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Book details
  • SubGenre:Girls & Women
  • Age Range (years):13 and up
  • Language:English
  • Pages:270
  • Paperback ISBN:9781098310875

Stuck at the Starting Line

A Coming of Age Story

by Susan Gelberg

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When 16-year-old Diana Campbell is spending the summer at her family's Canadian island cabin on Rainy Lake, she meets Steven Erickson, whose family has a cabin on a nearby island. Because she is shy, lacks self-confidence, and has never had a boyfriend, she experiences extreme anxiety whenever she even thinks about spending time with him. Although he seems to enjoy being with her, Steven is private and quiet, so she is uncertain about his feelings towards her until the end of the summer. Before they say goodbye, he tells her how much he cares about her, and they share a first kiss. He is so respectful and affectionate that her anxiety changes into optimism about him and about her senior year in high school. Shortly after she returns home to Miami, however, she goes out with Bill Moore, a popular, experienced boy. On their first date, he tries to pressure her into doing things that go beyond light kissing. Her anxiety symptoms return and increase over time. Although she continues to write Steven, she becomes depressed and withdraws from dating anyone in her high school. She also stops seeing any of her friends except for Laura, her closest friend. Because her symptoms are so severe, she feels "stuck" about her ability to have a romantic relationship with any boy. She even questions whether she wants to return to Canada to see Steven again. Because of the help of her older sister and also due to Steven's funny, warm, and affectionate letters, she decides to take a chance and return to visit him in Canada that next summer. As soon as they reunite in Canada, she quickly realizes that Steven is nothing like Bill, so their reunion is joyful rather than anxious. She is surprised and delighted to see that because of his respect for her, she is no longer frozen in anxiety or "stuck at the starting line" in beginning her first romantic relationship. The book celebrates her new maturity, self-confidence, and optimism.
Although this book takes place in the 1960's, many girls today experience confusion and anxiety about whether they will be able to have a positive romantic relationship with a boy. The story is about how sixteen-year old Diana Campbell gets off to a happy start with Steven Erickson, a boy she meets in Canada while vacationing with her family on their island in Rainy Lake. He is respectful, affectionate, and careful to ask her before they share a first kiss. During the year at home after that summer, however, she makes a bad decision to go out with a Bill Moore, a boy who is has dated many girls. On their first date, Bill expects her to move more quickly into physical intimacy than she is comfortable with. Because he keeps pressuring her on that first date, her refusal to do so makes him angry, and he ends the date. Later that night and in the weeks after the date with Bill, she questions her ability to date any boy. She continues to write Steven, but she begins to wonder if he will also expect the kind of things Bill pressured her to do. Her anxiety symptoms make it difficult for her get through the day. She stops dating and withdraws from everyone but her closest friend, Laura. She has little awareness that her symptoms are in part due to her date with a boy who did not consider her feelings and instead insisted on trying to force her to do whatever he wanted her to do. Initially, she is unable to reach out for help with her anxiety, but she eventually discusses her misgivings with her older sister, Julia. Her sister helps her see that she needs to develop the ability to think for herself rather than bend to the pressures of others. Because Julia is more experienced than she is, she gives Diana advice on how to effectively navigate through the process of meeting boys, making decisions about whether she wants to get to know them, and being able to follow her own instincts with self-confidence. The book is for those teenage girls who may feel "stuck" about moving from friendships into romantic relationships. The author draws from her own teenage experience with how she healed her severe anxiety about physical intimacy. The story is is partly fictional and partly autobiographical. It also reflects the author's professional experience as a psychologist helping young people enter into positive, satisfying romantic relationships.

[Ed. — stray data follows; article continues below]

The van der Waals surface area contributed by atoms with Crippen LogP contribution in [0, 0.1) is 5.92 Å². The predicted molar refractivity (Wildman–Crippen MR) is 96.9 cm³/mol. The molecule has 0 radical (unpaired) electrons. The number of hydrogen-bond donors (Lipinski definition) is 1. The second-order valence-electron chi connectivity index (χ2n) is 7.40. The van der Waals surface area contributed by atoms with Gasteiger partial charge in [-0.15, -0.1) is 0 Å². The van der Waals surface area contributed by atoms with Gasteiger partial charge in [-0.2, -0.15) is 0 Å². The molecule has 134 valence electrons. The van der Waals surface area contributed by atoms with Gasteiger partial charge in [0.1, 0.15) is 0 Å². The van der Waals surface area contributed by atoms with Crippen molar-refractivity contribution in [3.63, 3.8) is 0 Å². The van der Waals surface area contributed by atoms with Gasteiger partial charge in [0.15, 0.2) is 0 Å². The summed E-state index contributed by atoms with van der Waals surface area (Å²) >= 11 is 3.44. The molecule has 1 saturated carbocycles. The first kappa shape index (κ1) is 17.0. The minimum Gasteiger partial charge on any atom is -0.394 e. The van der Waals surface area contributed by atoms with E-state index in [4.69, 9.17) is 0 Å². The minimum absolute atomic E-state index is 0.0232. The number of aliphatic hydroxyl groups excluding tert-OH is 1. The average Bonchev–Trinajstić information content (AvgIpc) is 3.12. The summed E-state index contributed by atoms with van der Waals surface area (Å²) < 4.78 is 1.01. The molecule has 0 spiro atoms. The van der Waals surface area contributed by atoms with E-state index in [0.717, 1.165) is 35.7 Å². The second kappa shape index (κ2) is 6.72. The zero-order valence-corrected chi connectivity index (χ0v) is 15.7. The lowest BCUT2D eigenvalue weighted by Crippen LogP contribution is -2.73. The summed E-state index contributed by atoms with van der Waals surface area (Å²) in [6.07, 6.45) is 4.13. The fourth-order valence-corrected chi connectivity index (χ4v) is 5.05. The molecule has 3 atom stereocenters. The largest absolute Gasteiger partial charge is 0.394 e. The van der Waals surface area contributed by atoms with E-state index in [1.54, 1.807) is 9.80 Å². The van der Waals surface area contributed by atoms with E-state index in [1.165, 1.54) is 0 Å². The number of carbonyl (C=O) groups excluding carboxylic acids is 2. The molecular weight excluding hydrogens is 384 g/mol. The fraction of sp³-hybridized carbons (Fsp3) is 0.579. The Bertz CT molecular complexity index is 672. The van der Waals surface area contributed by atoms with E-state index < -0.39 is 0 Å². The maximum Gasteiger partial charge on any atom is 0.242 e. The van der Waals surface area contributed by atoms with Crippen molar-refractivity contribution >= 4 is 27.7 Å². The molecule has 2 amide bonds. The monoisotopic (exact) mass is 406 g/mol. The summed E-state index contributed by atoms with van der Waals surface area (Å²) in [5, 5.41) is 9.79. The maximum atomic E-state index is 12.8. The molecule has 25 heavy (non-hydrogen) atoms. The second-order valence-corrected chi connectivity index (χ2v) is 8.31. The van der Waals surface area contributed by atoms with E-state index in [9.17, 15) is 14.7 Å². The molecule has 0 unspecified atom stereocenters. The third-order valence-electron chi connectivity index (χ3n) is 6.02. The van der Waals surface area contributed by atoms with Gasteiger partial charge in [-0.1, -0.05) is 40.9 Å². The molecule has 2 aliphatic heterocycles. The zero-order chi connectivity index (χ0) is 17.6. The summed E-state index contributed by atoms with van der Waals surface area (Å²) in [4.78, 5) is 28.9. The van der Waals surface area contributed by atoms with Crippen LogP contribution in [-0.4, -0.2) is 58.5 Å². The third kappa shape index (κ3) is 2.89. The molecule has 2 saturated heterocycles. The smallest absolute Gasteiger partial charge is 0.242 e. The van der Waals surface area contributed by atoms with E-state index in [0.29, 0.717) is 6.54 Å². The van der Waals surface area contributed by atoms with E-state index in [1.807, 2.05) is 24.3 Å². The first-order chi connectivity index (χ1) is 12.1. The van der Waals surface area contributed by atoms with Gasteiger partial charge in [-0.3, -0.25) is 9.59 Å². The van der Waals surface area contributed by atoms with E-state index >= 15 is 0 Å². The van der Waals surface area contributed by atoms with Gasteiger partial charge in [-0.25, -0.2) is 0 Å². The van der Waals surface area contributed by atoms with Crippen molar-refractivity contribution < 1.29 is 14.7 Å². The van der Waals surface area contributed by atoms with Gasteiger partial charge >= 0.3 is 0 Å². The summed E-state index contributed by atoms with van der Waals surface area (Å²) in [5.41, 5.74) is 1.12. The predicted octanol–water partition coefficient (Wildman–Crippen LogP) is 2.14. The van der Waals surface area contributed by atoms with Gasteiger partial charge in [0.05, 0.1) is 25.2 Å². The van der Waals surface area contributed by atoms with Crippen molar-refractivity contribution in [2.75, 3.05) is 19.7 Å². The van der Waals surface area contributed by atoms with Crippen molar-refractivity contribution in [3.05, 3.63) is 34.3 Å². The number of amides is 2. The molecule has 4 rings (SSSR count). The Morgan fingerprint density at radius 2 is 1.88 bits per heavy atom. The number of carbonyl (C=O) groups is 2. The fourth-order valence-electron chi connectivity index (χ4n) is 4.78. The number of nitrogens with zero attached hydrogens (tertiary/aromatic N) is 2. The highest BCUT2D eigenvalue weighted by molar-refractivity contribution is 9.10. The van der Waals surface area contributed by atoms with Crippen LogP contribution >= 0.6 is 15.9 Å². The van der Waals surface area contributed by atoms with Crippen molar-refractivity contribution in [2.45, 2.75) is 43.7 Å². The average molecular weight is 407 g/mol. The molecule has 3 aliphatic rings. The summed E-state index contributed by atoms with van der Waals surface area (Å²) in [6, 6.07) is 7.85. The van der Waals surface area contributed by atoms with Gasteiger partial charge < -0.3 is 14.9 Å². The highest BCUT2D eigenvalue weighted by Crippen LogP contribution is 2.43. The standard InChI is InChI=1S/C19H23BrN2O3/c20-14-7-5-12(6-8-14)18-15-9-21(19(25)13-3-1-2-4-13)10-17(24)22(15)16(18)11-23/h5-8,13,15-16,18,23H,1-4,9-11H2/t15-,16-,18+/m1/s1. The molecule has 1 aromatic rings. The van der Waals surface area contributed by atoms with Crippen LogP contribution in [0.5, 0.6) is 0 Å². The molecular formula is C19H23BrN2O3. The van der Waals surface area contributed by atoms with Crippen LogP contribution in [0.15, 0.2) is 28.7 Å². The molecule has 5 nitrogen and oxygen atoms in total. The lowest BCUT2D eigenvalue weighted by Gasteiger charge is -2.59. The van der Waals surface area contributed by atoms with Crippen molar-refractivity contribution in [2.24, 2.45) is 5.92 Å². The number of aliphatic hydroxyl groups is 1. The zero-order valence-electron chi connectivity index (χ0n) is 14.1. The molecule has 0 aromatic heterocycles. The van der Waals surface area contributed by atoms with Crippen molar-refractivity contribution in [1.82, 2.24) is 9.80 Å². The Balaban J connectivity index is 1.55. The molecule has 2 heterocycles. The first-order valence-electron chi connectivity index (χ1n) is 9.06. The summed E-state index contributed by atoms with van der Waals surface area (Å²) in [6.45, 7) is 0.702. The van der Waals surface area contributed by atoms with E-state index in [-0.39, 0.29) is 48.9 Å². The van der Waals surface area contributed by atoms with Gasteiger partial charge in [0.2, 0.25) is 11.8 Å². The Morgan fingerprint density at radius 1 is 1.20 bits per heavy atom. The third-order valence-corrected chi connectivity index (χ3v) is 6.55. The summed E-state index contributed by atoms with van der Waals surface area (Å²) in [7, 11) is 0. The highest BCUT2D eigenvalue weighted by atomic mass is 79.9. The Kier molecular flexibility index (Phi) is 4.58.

About the author
About the Author Susan Owre Gelberg, Ph.D., has been a psychologist for thirty years. In her private practices, she often worked with teenage girls and boys as well as young adults who were struggling with anxiety issues that surrounded the process of entering into healthy romantic relationships. In Stuck at the Starting Line, she incorporates professional clinical insights as well as understandings gained from some of her own difficult personal experiences during her high school years. She also provided psychological, consulting, supervision, and teaching services in university counseling centers, hospitals, a psychiatric institution, a prison, businesses, community mental health centers, a substance use disorder treatment center, and a family counseling center. She has also made a number of professional presentations on topics that include multicultural counseling. Finally, over the course of her career, she has published journal articles and books on mental health issues. Now retired, she lives in Oregon with her husband of more than 50 years. Their mountaintop home borders a 13,500 acre forest, where they take daily walks with their two bouncy, joyful golden retrievers. She now focuses on revising the other manuscripts for children and young adults that she wrote before she became a psychologist.